Blood Pressure Management After Intracerebral and Subarachnoid Hemorrhage

The Knowns and Known Unknowns

Jatinder S. Minhas, MD; Tom J. Moullaali, MD, PhD; Gabriel J.E. Rinkel, MD, PhD; Craig S. Anderson, MD, PhD

Disclosures

Stroke. 2022;53(4):1065-1073. 

In This Article

Evidence to Support BP Lowering After ICH

Acute Phase

Differing results of the 2 largest RCTs of early intensive BP lowering in ICH, the second INTERACT2 (Intensive Blood Pressure Reduction in Acute Cerebral Hemorrhage Trial) and ATACH-II (Antihypertensive Treatment of Acute Cerebral Hemorrhage), intensified debate over the safety and efficacy of this treatment.[21] However, a collaborative analysis that pooled IPD of the 3829 patients from these RCTs showed that achieving lower and more stable BP during 1 to 24 hours after ICH is associated with lower odds of hematoma growth and neurological deterioration and better functional recovery over the subsequent 90 days.[22] Moreover, there were no apparent cardiac or renal serious adverse events from achieving low systolic BP, with potential benefits evident to levels as low as 120 to 130 mm Hg in 1 to 24 hours.

However, in a broader systematic review and IPD meta-analysis of 5895 patients from 16 RCTs that tested various interventions to lower BP within 7 days of ICH, there was no overall effect of the treatment on functional outcome at 90 to 180 days, despite a reduction in hematoma growth at 24 hours in the subset of 2510 patients from 5 RCTs with complete imaging data.[10] Once again, the treatment was shown to be safe in regard to serious adverse events, including those separately defined as cardiac and renal, and for any early neurological deterioration.

Discordance between the effects of early intensive BP lowering treatment on the key outcome measures of hematoma growth and functional recovery may relate to several issues of study design and patient characteristics. First, ICH patients included in RCTs were randomized to BP lowering after a median of ≈4 hours from symptom onset, which is outside the window of most hematoma growth.[12] Second, these patients tended to have small-to-medium sized hematomas in deep brain locations (median ≈11 mL), which are less likely to grow substantially.[12] Third, there were only small differences in hematoma growth between treatment and control groups (absolute difference of ≈1 mL at 24 hours); this may not be clinically relevant for individual patients but more appropriate across groups of patients as part of a standard of care protocol. Fourth, as ICH patients tend to be elderly and have multiple comorbidities,[23] the modest benefit of treatment will be diluted by medical complications, which are common in the acute period after ICH.[24]

Understandably, therefore, guidelines have been conservative by providing an intermediate Grade 2a level to support to their recommendations for intensive BP lowering to a systolic BP target <140 mm Hg within 6 hours of symptom onset to reduce hematoma expansion and improve functional outcome after ICH.[7,25]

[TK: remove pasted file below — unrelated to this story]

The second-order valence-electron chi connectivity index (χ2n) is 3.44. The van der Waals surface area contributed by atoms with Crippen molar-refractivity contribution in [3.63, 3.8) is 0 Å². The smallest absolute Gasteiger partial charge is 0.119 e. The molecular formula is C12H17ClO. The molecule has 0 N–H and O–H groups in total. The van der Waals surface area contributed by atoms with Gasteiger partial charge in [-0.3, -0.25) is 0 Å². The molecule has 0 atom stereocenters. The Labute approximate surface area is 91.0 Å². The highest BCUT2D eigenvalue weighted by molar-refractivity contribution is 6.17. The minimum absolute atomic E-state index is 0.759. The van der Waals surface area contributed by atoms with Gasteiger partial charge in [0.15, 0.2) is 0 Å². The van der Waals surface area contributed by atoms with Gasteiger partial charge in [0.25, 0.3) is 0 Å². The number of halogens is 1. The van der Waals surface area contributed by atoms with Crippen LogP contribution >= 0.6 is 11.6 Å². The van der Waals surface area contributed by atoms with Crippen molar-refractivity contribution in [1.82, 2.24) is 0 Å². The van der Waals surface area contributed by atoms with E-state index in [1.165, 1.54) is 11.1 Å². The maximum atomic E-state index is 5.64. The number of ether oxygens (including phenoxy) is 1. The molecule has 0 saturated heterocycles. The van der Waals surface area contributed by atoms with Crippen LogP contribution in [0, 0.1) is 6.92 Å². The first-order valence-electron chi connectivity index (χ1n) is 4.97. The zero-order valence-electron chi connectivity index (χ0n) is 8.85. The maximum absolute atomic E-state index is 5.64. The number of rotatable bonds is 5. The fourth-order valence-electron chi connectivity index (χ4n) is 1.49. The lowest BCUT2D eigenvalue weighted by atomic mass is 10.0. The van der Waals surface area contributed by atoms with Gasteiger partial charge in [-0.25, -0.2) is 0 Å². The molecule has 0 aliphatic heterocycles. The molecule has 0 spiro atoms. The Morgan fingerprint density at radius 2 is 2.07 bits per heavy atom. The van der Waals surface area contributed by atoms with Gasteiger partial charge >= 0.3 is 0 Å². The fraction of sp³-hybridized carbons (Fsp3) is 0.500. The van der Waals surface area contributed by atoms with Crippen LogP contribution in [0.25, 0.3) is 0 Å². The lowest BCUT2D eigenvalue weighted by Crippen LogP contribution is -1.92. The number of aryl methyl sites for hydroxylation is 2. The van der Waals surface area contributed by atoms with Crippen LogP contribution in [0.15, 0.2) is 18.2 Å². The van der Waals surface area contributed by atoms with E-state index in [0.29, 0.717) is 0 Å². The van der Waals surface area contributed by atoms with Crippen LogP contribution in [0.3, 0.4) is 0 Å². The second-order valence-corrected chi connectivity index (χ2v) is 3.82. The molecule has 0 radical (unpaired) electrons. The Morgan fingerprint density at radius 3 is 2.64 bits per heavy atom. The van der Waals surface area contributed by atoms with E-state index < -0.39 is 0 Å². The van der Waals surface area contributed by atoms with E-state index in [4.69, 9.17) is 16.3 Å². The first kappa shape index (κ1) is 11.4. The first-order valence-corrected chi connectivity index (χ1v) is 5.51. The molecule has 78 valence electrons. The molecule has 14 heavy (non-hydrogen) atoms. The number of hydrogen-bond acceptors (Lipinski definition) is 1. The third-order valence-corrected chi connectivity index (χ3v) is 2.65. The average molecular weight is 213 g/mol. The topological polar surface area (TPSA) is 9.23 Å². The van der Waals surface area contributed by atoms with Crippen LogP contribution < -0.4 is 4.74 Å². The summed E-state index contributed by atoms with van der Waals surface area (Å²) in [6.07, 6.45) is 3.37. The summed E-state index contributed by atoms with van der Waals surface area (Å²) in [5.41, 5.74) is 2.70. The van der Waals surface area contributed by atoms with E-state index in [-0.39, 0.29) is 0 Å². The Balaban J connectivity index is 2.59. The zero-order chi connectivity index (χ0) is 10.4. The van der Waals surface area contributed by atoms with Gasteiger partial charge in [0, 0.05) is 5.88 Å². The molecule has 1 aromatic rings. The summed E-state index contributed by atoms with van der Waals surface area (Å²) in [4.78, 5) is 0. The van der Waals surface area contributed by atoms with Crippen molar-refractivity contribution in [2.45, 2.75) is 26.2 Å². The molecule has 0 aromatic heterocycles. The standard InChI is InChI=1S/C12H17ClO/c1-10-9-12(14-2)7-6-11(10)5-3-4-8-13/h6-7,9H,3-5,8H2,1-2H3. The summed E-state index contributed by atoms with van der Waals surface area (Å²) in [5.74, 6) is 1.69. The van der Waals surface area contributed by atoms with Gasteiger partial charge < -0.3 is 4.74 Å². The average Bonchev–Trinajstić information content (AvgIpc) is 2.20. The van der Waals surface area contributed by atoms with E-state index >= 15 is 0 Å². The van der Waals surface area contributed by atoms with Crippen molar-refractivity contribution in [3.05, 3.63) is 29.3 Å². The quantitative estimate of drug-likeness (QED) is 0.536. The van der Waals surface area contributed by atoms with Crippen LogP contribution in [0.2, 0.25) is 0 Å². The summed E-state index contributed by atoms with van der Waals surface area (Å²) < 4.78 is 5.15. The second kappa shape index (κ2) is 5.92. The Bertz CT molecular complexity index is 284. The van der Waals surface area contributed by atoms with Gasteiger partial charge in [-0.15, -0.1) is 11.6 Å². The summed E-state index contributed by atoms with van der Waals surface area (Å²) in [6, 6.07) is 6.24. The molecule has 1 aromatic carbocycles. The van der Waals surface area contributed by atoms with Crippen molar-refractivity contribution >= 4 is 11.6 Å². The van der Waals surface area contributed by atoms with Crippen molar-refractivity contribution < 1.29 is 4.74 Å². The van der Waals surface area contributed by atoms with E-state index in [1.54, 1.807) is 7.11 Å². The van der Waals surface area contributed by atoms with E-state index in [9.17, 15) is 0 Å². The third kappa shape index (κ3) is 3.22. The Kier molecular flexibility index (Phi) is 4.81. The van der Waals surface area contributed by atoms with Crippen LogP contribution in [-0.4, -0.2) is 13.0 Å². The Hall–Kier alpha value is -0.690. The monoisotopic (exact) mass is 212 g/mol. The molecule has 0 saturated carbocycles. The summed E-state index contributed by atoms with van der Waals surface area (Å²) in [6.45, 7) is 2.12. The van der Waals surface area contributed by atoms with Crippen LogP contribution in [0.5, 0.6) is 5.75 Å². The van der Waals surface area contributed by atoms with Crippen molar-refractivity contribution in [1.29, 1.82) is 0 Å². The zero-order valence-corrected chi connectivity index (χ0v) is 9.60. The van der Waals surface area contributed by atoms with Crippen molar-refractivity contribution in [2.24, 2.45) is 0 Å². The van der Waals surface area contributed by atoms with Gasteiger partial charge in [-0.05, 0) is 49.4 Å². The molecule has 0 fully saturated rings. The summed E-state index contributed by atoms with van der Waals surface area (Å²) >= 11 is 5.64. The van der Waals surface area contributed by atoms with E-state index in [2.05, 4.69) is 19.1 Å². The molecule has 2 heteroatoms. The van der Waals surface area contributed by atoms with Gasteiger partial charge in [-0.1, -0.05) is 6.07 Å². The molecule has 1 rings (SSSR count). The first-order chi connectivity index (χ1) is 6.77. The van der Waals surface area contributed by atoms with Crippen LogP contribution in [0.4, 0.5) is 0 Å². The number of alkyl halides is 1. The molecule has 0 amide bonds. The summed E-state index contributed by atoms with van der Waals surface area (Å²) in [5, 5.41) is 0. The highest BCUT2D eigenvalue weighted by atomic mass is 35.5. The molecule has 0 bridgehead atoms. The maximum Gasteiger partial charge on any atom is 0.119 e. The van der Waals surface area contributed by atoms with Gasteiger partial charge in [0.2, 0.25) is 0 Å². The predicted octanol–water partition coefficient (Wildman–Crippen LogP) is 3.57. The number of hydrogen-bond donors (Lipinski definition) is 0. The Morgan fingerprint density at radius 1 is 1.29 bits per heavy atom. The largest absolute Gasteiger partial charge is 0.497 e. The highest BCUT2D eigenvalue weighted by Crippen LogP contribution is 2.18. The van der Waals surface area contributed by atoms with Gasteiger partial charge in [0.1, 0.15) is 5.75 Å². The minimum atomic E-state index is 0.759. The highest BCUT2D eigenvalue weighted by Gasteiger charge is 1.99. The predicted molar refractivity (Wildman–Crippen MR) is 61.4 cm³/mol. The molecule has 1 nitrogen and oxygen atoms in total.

Timing of BP Lowering After ICH

A recent post hoc subgroup analysis of the ATACH-II trial showed that intensive BP lowering (systolic target, 110–139 mm Hg) with intravenous nicardipine delivered within 2 hours of ICH onset was associated with reduced hematoma growth and improved functional outcome.[26] However, there was no heterogeneity in the effect of BP lowering treatment according to time to randomization in a broader IPD meta-analysis of 16 RCTs;[10] but this included a substantial number of ICH patients (N=145) who received a glyceryl trinitrate (GTN) patch as part of a large prehospital ambulance-initiated treatment RCT (RIGHT-2) in patients with suspected acute stroke, and where subgroup analysis showed patients treated with GTN had greater hematoma growth and poorer outcomes than sham-GTN controls.[27] These data suggest that very early use of GTN might promote vasodilation or disrupt hemostatic mechanisms in ICH, and this may have modified the signal for potential benefits from other BP lowering interventions delivered within 2 hours of ICH onset in the IPD meta-analysis.[10] Thus, further data on the effects of ultra-early BP lowering are required, which is the basis of the ongoing the INTERACT4 (Intensive Ambulance-Delivered Blood Pressure Reduction in Hyper-Acute Stroke Trial; URL: https://www.clinicaltrials.gov; Unique identifier: NCT03790800).[28]

Target Systolic BP Level After ICH

RCTs of BP lowering interventions within 7 days of acute ICH have tested various strategies and BP targets with mixed results. In the aforementioned IPD meta-analysis of 16 RCTs, there was heterogeneity in the treatment effect according to BP lowering strategy: ICH patients with titration of treatment to a systolic BP target appeared to have better outcomes than patients treated with a fixed agent without a specified target.[10] These data support the pooled IPD analysis of INTERACT2 and ATACH-II of potential benefits to systolic levels as low as 120 to 130 mm Hg.[22] However, a one-size-fits-all approach to up-, down-, or cross-titrate BP lowering to achieve an effective target, at the lowest dose, and without causing hypotension and other side effects, is often challenging in practice.[7,25] Avoiding a rapid, large reduction in systolic BP may be important: emerging data suggests systolic reductions of >≈70 mm Hg in 1 hour are associated with poor functional recovery after ICH, with a sweet spot for better outcome exists for reductions of between ≈30 and 45 mm Hg over 1 hour.[29]

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